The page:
In a molecule of calcium chloride, we have 1 calcium atom that donates 2 valence electrons into the molecule. Each chlorine atom can accept only 1 valence electron, thus we need 2 chlorine atoms in this structure. That’s why the molecular formula for calcium chloride is CaCl2.

You can draw a Lewis dot structure where the calcium atom donates 1 valence electron to each of the 2 chlorine atoms. Here is the CaCl2 Lewis dot structure with valence electrons:

calcium chloride lewis structure

We see that calcium donates both of the 2 valence electrons in two Ca-Cl bonds.

Aluminum Oxide Lewis Dot Structure (Al2O3)

Alright, when you want to create aluminum oxide, we have to be aware of the following things from the periodic table:

  • Aluminum atom (Al) has 3 valence electrons. To form a bond, it prefers to donate these 3 valence electrons into a bond.
  • Oxygen atom (O) has 6 valence electrons. Since its goal is to get a full octet (8 valence electrons), the oxygen atom wants to receive 2 additional valence electrons.

We can’t have 1 Al atom donating 3 electrons to only 1 oxygen atom since oxygen atom can only accept 2 valence electrons. Thus, we need 2 aluminum atoms donating 6 elections in total to 3 oxygen atoms that can accept 6 elections in total.

Hence, the molecular formula for aluminum oxide is Al2O3. Here is the Lewis dot structure:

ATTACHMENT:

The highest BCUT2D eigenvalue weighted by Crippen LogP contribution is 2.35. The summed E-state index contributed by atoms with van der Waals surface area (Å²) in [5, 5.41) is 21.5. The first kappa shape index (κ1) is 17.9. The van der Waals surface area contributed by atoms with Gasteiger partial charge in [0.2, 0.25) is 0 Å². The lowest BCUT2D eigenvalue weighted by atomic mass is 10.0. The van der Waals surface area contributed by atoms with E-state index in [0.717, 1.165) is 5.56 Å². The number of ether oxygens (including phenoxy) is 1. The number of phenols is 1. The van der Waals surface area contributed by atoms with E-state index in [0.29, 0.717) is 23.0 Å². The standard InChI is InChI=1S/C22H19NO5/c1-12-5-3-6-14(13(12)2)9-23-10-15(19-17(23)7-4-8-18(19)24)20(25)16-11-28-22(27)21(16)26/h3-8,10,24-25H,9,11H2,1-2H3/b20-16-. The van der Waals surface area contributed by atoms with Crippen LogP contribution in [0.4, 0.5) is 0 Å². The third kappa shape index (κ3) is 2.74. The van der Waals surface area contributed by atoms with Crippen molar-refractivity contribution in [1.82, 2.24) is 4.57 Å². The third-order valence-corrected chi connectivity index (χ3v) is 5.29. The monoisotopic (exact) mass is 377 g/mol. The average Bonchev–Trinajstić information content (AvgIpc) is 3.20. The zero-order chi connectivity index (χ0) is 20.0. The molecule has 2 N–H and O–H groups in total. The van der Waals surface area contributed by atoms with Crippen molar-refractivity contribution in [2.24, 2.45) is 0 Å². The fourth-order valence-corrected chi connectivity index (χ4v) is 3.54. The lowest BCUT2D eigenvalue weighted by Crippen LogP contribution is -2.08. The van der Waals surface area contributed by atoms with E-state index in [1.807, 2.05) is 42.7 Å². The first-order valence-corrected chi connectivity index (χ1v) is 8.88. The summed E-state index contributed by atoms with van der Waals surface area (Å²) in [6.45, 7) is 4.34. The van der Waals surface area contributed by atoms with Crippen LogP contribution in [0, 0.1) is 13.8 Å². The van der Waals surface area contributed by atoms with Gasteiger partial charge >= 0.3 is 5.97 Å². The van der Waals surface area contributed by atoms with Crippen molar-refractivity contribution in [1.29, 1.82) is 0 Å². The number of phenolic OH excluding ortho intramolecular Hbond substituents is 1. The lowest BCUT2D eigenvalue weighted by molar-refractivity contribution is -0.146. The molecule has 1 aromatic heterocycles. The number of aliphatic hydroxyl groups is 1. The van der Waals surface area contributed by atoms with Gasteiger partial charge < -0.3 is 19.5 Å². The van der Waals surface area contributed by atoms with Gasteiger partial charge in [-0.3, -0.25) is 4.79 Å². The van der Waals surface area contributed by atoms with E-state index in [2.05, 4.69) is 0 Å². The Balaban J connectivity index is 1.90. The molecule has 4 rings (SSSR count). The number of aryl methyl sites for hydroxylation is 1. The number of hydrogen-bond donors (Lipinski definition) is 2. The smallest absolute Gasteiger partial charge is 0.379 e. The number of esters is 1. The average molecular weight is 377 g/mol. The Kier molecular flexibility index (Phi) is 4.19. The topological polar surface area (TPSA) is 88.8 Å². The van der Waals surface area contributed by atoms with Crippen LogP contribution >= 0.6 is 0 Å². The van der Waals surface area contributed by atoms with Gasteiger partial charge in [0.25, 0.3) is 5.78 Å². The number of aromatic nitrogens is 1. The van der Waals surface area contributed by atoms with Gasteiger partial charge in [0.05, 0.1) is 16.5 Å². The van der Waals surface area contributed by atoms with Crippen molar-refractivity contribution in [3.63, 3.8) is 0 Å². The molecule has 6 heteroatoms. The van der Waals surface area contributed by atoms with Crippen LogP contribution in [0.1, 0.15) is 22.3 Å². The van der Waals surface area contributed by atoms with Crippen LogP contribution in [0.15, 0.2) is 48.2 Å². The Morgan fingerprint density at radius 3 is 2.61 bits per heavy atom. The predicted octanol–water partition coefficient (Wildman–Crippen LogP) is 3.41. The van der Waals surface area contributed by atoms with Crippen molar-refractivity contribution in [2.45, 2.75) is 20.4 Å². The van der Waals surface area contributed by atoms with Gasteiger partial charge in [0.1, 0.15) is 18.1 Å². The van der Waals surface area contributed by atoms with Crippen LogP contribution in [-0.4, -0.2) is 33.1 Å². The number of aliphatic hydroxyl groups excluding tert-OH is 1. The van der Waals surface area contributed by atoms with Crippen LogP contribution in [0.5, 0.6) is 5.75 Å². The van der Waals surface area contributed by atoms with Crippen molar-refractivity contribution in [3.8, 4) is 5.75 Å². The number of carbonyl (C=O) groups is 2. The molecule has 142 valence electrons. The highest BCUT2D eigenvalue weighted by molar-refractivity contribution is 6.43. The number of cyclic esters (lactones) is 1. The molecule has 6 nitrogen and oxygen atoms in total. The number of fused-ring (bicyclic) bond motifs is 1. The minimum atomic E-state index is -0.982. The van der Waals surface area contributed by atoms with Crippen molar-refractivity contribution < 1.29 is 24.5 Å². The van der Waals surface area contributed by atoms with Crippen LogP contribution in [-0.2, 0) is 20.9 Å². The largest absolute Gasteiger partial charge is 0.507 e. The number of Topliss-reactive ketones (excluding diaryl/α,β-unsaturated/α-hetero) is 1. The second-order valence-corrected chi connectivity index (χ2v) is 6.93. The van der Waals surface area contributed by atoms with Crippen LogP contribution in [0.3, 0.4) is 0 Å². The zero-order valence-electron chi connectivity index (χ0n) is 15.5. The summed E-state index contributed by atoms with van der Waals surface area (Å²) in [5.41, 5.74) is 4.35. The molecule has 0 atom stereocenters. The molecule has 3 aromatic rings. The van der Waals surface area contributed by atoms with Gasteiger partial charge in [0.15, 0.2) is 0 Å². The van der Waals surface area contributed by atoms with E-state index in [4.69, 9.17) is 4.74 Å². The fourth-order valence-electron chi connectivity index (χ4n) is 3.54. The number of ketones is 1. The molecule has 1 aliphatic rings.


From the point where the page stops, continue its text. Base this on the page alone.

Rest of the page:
aluminum oxide lewis dot structure

For aluminum to form a bond with oxygen, each aluminum atom donates 3 electrons into the common bond, and each oxygen readily accepts 2 electrons. In the Al2O3, we see that 6 valence electrons in total are put inside the 3 separate bonds.

Aluminum Chloride Lewis Dot Structure (AlCl3)

We already know that an aluminum atom wants to donate 3 valence electrons when forming a bond. When aluminum forms a bond with chlorine, we need to be aware that the chlorine atom wants to receive 1 valence electron to form a full octet (it has 7 valence electrons to behind with; 1 electron from the Al atom is needed).

Therefore, we need 3 chlorine atoms to accept 1 valence electron each so that the aluminum atom can donate all 3 of its valence electrons. Hence the molecular formula for aluminum chloride is AlCl3. Here is the AlCl3 Lewis dot structure:

alcl3 lewis dot structure with valence electrons

We can see that 1 aluminum atom forms a bond with 3 chlorine atoms.

Ammonia Lewis Dot Structure (NH3)

Ammonia is a molecule made out of nitrogen (N) and hydrogen (H) atoms. Here’s how these atoms want to form a bond:

  • Nitrogen has 5 valence electrons (you can check the periodic table with valence electrons above). To get to the full octet, it needs 3 additional electrons to form a full octet (8 valence electrons).
  • Hydrogen only has 1 valence electron (its only electron, actually). It will readily donate it to form a bond.

In ammonia, 1 nitrogen atom forms a bond with 3 hydrogen atoms. Thus, ammonia has a molecular formula of NH3. Understanding this, we can draw the following Lewis dot structure for ammonia:

ammonia lewis structure nh3

Each of the 3 hydrogen atoms in ammonia donates its only valence electron into the bond, while nitrogen readily receives all 3 of them.

We hope that the period table with valence electrons will help you when drawing the Lewis dot structure. It provides an additional understanding of atoms in the period table that is lacking in so many periodic tables.